I wouldn’t blame you if you didn’t have the strength to watch the Jaycee Lee Dugard interview with Diane Sawyer last week. Jaycee shared the story of her 18 years in captivity after being kidnapped by a convicted rapist and his wife. Beginning at age 11, she was tortured, raped and forced to give birth to two children in a backyard prison.
If I could barely stomach the interview, how did this young woman survive the ordeal with her poise and optimism so solidly intact?
“The good guys win,” she and her mother, who seem inseparable now, said together at the end of the interview.
It has not been a good week for victims of the mentally ill. Whatever your opinion on the Caylee Anthony story, a little girl lost her life and we may never know how. I don’t doubt mental illness also played a role her tragic death.
Reviewing these two cases and countless others, I wondered how long it would be before it becomes a top priority to examine the mental health of even the youngest members of society. And how long will it be before we can discuss mental health issues out in the open, with no shame?
If more people were screened and treated at an early age, perhaps people like Jaycee Lee Dugard and Caylee Anthony wouldn’t have had to endure all that they did.
Often the signs of mental illness are right in front of us, but even the use of medication to treat it is still spoken about in hushed whispers in supermarkets and living rooms.
So, why is it so hard to push through the shame of less-than-perfect psychological well-being? Perhaps it is how we were raised.
When I was growing up, I can’t remember anyone being on medication. There were kids who seemed to be troubled, and it ended there. Nobody discussed mental health issues beyond a whispered, single word: “crazy.”
As the years went by and I had my own children, something called ADD an ADHD started to become topics for debate. Judgment was levied against parents who gave medication to their children. “They’re just using that as a ‘crutch,’ ” people would often say.
I was one of those parents, sitting with three healthy children in my lap, judging other parents by thinking simplistically, “Perhaps those kids just need less time in front of the TV and more vegetables in their diet.”
What a moronic, ill-informed thing to profess, even privately to my trusted companions. My only defense is that I am human and prone to imperfection.
Ordinary citizens weren’t the only ones questioning medication for the new disorders that were being named each year. Some high-profile people were giving us their 2 cents, saying that mental imbalance was the very impetus for artistic genius. They warned that if we medicated these disorders, we would soon have an antiseptic, bland society with no color, no rhythm, no highs or lows to draw upon for artistic inspiration.
But what if that “artist” was your own child? What if he was suffering an imbalance he had no control over?
If there is a chance to treat that child, to ease his mental anguish with over-the-counter or prescription medication, wouldn’t any mother want to do that?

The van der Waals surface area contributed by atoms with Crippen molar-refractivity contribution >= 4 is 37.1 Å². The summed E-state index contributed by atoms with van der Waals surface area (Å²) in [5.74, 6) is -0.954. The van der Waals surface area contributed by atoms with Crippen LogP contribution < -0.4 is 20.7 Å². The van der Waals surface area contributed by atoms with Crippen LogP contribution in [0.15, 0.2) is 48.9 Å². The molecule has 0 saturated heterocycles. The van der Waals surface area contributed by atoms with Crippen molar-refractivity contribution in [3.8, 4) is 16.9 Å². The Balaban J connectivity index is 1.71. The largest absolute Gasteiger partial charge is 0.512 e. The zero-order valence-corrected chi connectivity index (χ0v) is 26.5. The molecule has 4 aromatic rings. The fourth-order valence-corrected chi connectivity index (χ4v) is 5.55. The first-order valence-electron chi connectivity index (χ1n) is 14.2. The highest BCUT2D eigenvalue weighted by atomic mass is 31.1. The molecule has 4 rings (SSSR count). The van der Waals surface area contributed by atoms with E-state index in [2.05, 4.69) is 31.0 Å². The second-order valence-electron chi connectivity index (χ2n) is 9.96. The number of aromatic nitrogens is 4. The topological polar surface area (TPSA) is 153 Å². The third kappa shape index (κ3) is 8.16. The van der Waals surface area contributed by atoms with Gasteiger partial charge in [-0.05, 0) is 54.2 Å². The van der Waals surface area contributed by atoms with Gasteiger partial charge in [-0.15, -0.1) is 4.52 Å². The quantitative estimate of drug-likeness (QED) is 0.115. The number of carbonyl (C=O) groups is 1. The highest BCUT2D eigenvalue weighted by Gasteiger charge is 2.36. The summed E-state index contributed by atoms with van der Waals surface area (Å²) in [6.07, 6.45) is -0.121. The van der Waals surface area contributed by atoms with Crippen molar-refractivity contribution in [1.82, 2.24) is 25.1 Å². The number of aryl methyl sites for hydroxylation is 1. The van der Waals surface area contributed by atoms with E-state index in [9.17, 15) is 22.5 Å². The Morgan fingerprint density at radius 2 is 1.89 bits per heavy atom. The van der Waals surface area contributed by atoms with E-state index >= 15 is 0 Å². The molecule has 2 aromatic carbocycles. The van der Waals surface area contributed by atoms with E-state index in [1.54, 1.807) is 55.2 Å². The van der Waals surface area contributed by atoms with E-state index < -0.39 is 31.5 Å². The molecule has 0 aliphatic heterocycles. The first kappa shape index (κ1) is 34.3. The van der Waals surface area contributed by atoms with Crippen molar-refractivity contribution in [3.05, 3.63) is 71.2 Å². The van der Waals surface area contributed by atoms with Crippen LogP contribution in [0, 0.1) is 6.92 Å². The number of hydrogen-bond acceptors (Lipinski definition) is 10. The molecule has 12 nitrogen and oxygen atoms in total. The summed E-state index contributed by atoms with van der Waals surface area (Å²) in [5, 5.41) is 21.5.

One of the most common responses I have heard to this question over the years is: “Oh, I don’t mind my child being on medication. But I don’t want him to use it as a crutch.”
Why on earth not? If your child had a broken leg, you would give him a crutch. If the same child is depressed, crying out for help, why isn’t using prescribed medication a logical choice?
I am not suggesting that children with problems left unmedicated will turn into the next child abductor or murderer. But what if we could turn back the clock on the Jaycee Dugard story? What if a young boy named Phil Garrido was provided a mental health screening, therapy and medication that would have given Jaycee a different story to tell today?
Would a little girl named Caylee Anthony still be alive had her mother been able to balance her emotional and psychological health at a young age?
I understand that people are cautious about medication. New medications seem to be popping up everywhere these days. We look back on our own childhood and reminisce about a simpler life, when we had lemonade stands, streets full of kids and safe walks to school without cell phones.
But if everyone’s life was so perfect back then, where did all the psychological problems now whispered about in living rooms and supermarkets begin? And, why do we so openly accept alcohol as an effective tool for soothing our senses but guard our prescription medication from public scrutiny?
I do not profess to be an expert—or anything close to one—in the field of psychology or medication. But I consider myself fortunate to have been able to loosen my grip on previous judgments against medication.
The fear of the unknown may be what makes a shift in perception difficult. How ironic that this same fear stopped Jaycee Lee Dugard from trying to escape the backyard she was held hostage in for 18 years.
“All I can tell you is that he (her captor) convinced me that the pain out there would be worse than the pain I knew, and I was terrified for my two children to endure that,” Jaycee said.
Obviously, we can forgive Jaycee for not executing her escape. She was tortured and brainwashed.
But if I learned something from Jaycee’s story, it is that fear of the unknown can stop us from making the right choice in a lot of instances.
I can’t help but wonder if, 100 years into the future, mental health screening will be able to flag more individuals in need of treatment before they cause irrevocable harm to others.
Even a slightly more open acceptance of medication to help balance a mental condition could save families from living under horrific circumstances.